Truly impressed? You’ve got to be kidding. It just took them four months to stamp my wife’s passport -even though all our paperwork was together and they had everything they needed. Everyone down there walks around like they are in slow motion. Not much of a hurry to do anything.

    I’m predicting a VERY long wait.

  3. yatinkiteasy

    So what is the problem/ do we as a nation not have clear rules as to how one can be a citizen?
    If a Bajan man marries a “ferriner”, what does the law say about her possibility to be accepted as a citizen to this perfect place called Barbados?
    As they say on 96.9//bullcrap!

  4. jokes

    Be prepared for a long wait unless you pull some strings… I had a friend who was here 20 odd years legally, paid taxes etc and it took them 4 yrs to give her citizenship. We often laugh at her seeing as it took a shorter time for her husband to become a Canadian.

  5. Goldenbead

    It’s not all bad news. It took just over a year to get citizenship by descent for my overseas born twins. I did a fair bit of waiting in the immigration department and was called back to supply more documents but we got there in the end. Good luck to you Jane.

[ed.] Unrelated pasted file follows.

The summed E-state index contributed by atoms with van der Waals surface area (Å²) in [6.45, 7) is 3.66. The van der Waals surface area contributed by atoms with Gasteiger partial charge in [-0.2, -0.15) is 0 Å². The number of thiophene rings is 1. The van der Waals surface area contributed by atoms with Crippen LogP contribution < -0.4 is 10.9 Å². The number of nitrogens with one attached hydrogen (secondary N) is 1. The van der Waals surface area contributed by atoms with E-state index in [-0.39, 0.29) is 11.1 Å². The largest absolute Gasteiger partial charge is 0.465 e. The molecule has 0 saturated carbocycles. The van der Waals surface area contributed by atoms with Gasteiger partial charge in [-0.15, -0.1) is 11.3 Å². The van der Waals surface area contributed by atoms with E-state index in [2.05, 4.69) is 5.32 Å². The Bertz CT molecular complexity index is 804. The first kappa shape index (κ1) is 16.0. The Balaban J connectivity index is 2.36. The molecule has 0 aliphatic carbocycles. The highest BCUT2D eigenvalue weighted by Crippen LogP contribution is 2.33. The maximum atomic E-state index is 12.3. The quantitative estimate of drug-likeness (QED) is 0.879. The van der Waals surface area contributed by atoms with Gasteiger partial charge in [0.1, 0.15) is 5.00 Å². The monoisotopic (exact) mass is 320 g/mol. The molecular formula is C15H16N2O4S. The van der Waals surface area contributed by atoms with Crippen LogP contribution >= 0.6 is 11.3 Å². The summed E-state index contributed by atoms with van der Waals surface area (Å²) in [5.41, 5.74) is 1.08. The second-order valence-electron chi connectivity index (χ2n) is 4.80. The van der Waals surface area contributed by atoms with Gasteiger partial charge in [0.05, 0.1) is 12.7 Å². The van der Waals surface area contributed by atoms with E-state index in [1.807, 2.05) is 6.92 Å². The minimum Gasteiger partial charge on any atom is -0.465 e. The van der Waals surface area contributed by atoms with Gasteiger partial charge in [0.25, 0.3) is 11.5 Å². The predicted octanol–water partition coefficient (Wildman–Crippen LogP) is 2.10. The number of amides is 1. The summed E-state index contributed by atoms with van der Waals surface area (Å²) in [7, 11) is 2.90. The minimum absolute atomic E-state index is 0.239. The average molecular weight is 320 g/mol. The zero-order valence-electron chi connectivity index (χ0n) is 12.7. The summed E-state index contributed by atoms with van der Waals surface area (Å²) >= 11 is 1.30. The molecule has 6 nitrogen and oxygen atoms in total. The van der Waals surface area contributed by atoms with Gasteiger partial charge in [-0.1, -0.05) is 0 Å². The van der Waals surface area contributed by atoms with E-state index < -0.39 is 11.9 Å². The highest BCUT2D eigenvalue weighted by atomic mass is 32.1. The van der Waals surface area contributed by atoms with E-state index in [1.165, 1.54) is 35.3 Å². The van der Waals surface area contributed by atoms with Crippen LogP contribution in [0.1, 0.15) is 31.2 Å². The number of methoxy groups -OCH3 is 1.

6. Really?

    You do know that under the last Gov’t there was a rule which require these applications to go thru a 5 yes five year waiting period, this has now been changed by this gov’t and her application will be much speedier processed.

    Bringing it to BFP, Facebook or BU does not change the fact that there will be a wait but it will be issued as processed.

  7. Bumf

    @Really? – Would that explain why it took me 5 years to get my son citizenship by descent?

  8. Ruby Murray

    For spouses of individuals with work visas in Barbados it too is a difficult life. While it is understandable that a spouse is not granted automatically permission to work they are only recognized as ‘Visitors – Not Permitted to Work’ for the duration of the the work visa. This is the stamp in the passport.